Yep, there we go. A little better than 2010-11, but still, they’re not really getting to the front of the –– wait, that’s not it. That’s actually the Bruins 2012-13 season where they made it to the Cup final and had the ninth highest goal scoring rate at 5-on-5. My bad. Here’s this year.


Hmm, a lot fewer shots overall, but again, their biggest cold spot is right in front of the –– wait, I did it again. That’s actually the 2013-14 season where the Bruins won the President’s Trophy and had the third highest goal scoring rate at 5-on-5. My bad. Okay, here’s 2016-17, for real this time.


Remember that this offense is the 21st rated offence at 5-on-5. If anyone could point out how it differs from any time the Bruins had a top five or 10 offense the past few years, I’m all ears. There is a bit of a deeper contour in front of the net than other seasons, but not by much, and the red zone in front of the slot is a deeper red and much closer to the front of the net. That should all cancel out, and it does. By expected goals for, here’s how every season under Julien ranks.

2012-13: 2.71

2016-17: 2.63

2008-09: 2.56

2011-12: 2.51

2010-11: 2.49

2013-14: 2.45

2009-10: 2.39

2015-16: 2.31

2014-15: 2.26

2007-08: 2.14

This year, the Bruins should be having one of the most prolific offenses they’ve had in years, instead, they’re struggling. The idea they’re “not getting to the front of the net” is a bad excuse because it’s clear they either never really have, it’s never really mattered, or there’s a systemic bias in Boston to record fewer shots there. Whatever the case, it doesn’t hold water.

The Bruins offense hasn’t changed much, but the results have and Julien lost his job because of it. Some might say the Bruins Corsi doesn’t tell the whole story here, but even by expected goals they’re the league’s top team, and those teams rarely struggle to convert like this team has. I normally hesitate to use “luck” as a crutch to describe a team with poor results, but it’s hard to point the finger anywhere else.

If you’re still not convinced, here’s another way to look at it. I plotted every player’s personal shooting percentage (at 5-on-5) this season compared to the the three seasons prior. Unsurprisingly, nearly everyone is having a down year.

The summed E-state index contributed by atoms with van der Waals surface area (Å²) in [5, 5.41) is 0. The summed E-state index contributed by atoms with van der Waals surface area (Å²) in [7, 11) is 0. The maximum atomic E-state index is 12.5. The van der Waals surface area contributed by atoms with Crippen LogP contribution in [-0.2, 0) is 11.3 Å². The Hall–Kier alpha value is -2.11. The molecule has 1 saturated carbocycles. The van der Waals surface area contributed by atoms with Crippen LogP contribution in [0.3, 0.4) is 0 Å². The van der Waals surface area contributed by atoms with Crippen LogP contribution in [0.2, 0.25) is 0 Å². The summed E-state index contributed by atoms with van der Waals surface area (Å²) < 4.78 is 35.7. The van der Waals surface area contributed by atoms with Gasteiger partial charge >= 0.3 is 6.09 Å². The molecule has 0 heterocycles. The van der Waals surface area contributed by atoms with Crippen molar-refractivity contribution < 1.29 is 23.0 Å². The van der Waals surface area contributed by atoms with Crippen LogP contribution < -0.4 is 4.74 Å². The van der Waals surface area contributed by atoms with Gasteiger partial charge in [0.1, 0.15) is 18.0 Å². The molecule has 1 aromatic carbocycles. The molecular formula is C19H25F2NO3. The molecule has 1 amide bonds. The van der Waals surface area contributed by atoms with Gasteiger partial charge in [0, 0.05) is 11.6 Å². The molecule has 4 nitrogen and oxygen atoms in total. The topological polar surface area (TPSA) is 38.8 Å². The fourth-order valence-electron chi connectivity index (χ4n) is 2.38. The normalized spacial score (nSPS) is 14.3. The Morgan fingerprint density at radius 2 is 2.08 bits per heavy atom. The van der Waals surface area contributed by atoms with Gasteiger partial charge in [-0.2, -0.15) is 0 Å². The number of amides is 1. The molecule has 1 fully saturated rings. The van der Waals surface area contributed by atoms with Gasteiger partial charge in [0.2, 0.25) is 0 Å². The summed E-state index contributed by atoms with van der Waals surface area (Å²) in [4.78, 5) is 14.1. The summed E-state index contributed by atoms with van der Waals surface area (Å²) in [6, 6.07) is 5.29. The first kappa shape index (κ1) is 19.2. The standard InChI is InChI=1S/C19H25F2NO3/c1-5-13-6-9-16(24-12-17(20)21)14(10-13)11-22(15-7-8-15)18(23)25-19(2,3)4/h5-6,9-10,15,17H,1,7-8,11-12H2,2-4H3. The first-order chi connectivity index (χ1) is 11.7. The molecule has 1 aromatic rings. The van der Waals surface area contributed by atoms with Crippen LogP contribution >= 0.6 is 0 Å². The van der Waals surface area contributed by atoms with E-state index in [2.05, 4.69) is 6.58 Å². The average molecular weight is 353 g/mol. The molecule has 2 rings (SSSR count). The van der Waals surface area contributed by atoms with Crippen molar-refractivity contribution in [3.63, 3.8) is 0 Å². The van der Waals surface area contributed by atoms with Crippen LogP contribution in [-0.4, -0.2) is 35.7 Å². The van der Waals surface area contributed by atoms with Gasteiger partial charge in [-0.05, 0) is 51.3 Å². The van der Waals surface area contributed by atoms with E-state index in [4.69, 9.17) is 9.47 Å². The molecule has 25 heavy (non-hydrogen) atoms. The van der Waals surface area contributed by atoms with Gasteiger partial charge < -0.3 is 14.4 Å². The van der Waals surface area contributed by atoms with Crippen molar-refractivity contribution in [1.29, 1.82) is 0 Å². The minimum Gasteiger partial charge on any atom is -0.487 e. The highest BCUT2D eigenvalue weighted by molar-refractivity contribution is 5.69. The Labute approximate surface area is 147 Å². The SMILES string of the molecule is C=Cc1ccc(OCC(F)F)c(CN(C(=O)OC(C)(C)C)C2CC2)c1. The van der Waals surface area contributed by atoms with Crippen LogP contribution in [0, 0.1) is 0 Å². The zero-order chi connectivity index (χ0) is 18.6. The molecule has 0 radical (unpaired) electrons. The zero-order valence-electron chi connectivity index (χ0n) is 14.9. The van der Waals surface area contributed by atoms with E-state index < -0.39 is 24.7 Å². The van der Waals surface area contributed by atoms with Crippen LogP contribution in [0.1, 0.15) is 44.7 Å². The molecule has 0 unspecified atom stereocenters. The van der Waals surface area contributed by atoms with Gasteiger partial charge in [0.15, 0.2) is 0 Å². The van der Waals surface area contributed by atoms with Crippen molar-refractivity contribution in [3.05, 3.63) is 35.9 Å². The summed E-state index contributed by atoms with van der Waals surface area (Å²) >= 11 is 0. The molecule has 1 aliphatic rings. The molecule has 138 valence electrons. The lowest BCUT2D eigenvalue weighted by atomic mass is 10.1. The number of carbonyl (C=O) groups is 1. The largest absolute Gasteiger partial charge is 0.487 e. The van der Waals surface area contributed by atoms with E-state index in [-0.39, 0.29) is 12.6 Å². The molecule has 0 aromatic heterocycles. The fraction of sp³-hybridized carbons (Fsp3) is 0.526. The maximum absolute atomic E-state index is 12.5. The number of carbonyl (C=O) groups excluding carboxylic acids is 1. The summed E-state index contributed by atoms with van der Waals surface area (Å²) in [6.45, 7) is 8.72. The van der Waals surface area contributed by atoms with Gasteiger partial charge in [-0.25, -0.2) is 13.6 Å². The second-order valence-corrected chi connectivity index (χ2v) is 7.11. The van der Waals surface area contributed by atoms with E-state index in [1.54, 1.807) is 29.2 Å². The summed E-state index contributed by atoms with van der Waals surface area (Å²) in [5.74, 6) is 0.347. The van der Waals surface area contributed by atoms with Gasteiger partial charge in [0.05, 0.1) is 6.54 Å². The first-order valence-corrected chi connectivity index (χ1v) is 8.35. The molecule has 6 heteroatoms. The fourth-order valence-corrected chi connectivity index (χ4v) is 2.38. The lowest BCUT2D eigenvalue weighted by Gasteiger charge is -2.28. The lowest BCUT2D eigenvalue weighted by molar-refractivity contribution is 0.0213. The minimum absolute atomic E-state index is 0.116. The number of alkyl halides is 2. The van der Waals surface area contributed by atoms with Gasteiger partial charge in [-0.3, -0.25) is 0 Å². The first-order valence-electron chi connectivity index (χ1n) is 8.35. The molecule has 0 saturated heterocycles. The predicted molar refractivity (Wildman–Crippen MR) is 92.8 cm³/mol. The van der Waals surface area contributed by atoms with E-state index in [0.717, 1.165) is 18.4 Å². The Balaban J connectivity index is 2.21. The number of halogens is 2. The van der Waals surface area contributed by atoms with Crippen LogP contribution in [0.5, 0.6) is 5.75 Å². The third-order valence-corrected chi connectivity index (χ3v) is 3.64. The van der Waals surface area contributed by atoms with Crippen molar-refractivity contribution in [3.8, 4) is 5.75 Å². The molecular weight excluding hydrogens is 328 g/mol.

There’s a fair number of players here who were reliable scorers in the past that suddenly can’t put it in. These 19 players have 86 goals this year, but if they were as efficient as they were before this season, they’d be at 111 collectively. If you look at expected shooting percentage that number drops a little to 104, but their expected shooting percentage is actually higher than it was in the previous three seasons. It’s hard to imagine all these guys suddenly forgot how to score, but that’s the reality if you think these results have nothing to do with luck.

Eventually, things should revert back to normal and they’ll start scoring at their normal rates again. With the way the Bruins control play, that’ll likely mean more wins down the stretch and it may be enough for a playoff spot (we think they’ve got a 70 percent shot at the moment). If they make it, they’re a dark horse team in the East, especially in a weak Atlantic. That is, if they keep playing as well as they did under Julien.

Whatever happens though, any team success will come back to the coaching change as a turning point. Make no mistake though, they likely would’ve turned it around anyways. Any late season surge won’t be because of a new coach, it’ll be because a good team finally started getting some bounces. The Bruins won’t be a good team now because they fired Julien -- they already were one.

data via